The Progressive


A project of Common Dreams

For Immediate Release

Cyndi Tuell, (520) 444-6603 or

New Mexico Congressman Steve Pearce Incites Vigilantes to Destroy Public Lands

Otero County Plans Renegade Logging; Catron County Bulldozes San Francisco River


Incidents of vigilantes tearing up public lands -- including the unauthorized bulldozing of 13 miles of the San Francisco River by Catron County -- are on the rise in New Mexico following calls from U.S. Rep. Steve Pearce (R-N.M.) for counties to seize control of federal public land.

Field visits by Center for Biological Diversity staff and a letter to Catron County from the Forest Service confirm that Catron County officials in August trespassed across private land to bulldoze 13.5 miles of the San Francisco River on the Gila National Forest. The river is designated critical habitat for the endangered loach minnow; the bulldozed section includes an inventoried roadless area downstream of Reserve.

In a press release dated Aug. 3, 2011, seven days before the bulldozing incident, Pearce highlighted the fact that sheriffs in counties that patrol the Gila will not enforce roadless rules or the Forest Service's "travel management plan," which manages off-road vehicle use. The only federal response from the Obama administration has been a multiagency tour of the area and a letter from the Forest Service to the county.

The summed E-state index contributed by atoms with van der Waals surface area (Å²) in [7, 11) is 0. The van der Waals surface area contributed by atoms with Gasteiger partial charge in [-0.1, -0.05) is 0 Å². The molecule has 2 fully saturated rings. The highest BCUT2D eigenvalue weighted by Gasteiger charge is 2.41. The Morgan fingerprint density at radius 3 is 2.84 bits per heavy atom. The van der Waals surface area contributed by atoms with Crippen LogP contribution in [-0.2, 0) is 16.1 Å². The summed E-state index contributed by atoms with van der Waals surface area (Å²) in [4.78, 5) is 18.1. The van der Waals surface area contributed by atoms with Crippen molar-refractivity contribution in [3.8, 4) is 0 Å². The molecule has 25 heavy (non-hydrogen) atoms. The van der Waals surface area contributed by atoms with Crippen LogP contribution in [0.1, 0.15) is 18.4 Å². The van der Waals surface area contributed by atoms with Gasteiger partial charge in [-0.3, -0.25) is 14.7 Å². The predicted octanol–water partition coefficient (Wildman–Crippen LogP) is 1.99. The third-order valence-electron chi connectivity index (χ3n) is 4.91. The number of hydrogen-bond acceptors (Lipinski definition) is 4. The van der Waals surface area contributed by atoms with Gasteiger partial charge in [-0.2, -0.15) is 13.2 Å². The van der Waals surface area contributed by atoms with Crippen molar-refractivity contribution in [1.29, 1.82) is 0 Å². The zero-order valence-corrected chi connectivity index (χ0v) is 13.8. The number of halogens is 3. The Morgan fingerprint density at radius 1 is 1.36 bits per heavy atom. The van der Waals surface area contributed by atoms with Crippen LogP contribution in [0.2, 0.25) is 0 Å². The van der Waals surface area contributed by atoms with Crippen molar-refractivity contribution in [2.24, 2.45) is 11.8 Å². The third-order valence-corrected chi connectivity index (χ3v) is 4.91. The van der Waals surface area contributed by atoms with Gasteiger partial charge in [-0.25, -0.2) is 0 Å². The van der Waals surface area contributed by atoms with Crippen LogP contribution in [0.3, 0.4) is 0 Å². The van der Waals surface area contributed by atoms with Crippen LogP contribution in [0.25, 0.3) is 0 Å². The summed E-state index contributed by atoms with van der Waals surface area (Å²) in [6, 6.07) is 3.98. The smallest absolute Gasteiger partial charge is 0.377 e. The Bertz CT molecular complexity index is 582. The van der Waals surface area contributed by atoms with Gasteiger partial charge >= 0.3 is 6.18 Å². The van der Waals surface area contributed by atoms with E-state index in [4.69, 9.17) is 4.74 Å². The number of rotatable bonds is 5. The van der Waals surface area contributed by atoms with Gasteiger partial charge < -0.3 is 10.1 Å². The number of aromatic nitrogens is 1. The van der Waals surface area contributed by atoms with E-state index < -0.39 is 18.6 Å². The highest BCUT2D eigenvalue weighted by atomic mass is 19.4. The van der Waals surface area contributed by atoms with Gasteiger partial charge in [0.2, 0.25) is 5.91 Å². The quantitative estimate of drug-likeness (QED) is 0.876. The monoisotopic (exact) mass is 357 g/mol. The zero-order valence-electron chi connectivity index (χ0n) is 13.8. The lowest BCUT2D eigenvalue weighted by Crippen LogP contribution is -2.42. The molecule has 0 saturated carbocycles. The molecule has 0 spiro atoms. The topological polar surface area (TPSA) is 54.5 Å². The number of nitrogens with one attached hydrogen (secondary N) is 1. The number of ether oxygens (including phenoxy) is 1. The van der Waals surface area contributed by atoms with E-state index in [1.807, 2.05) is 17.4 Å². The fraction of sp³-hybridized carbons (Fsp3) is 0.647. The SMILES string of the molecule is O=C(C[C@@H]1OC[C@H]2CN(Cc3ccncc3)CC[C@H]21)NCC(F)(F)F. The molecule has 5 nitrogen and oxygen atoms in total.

"Public and elected officials should not be encouraging or engaging in vigilantism on private and federal public lands," said Cyndi Tuell at the Center for Biological Diversity. "This radical anti-environmental agenda is as dangerous and misinformed as it is out of touch with Americans' public-lands values."

At an August town hall in Eager, Ariz., Congressman Pearce urged counties to take control of all the land within their boundaries, including federal public land. Pearce, who was called a "Tea Party rock star" by the White Mountain Independent newspaper reporting on the event, praised New Mexico and Oregon counties for "taking control," including the Otero County sheriff who threatened to arrest any Forest Service staff interfering with the county's logging on national forest land. Pearce's own legislation, H.R. 1202, would exempt national forest logging from all environmental laws.

On Sept. 17 Pearce and Otero County officials plan to begin logging on the Lincoln National Forest under a plan approved by Otero County that forgoes U.S. Forest Service policies and approvals on national forest land. Congressman Pearce has applauded the plan and has vowed to fell the first tree.

"Violation of private property rights by local government and destruction of public lands that belong to all Americans are behaviors that should be condemned by public officials, not encouraged," said Tuell.

At the Center for Biological Diversity, we believe that the welfare of human beings is deeply linked to nature — to the existence in our world of a vast diversity of wild animals and plants. Because diversity has intrinsic value, and because its loss impoverishes society, we work to secure a future for all species, great and small, hovering on the brink of extinction. We do so through science, law and creative media, with a focus on protecting the lands, waters and climate that species need to survive.

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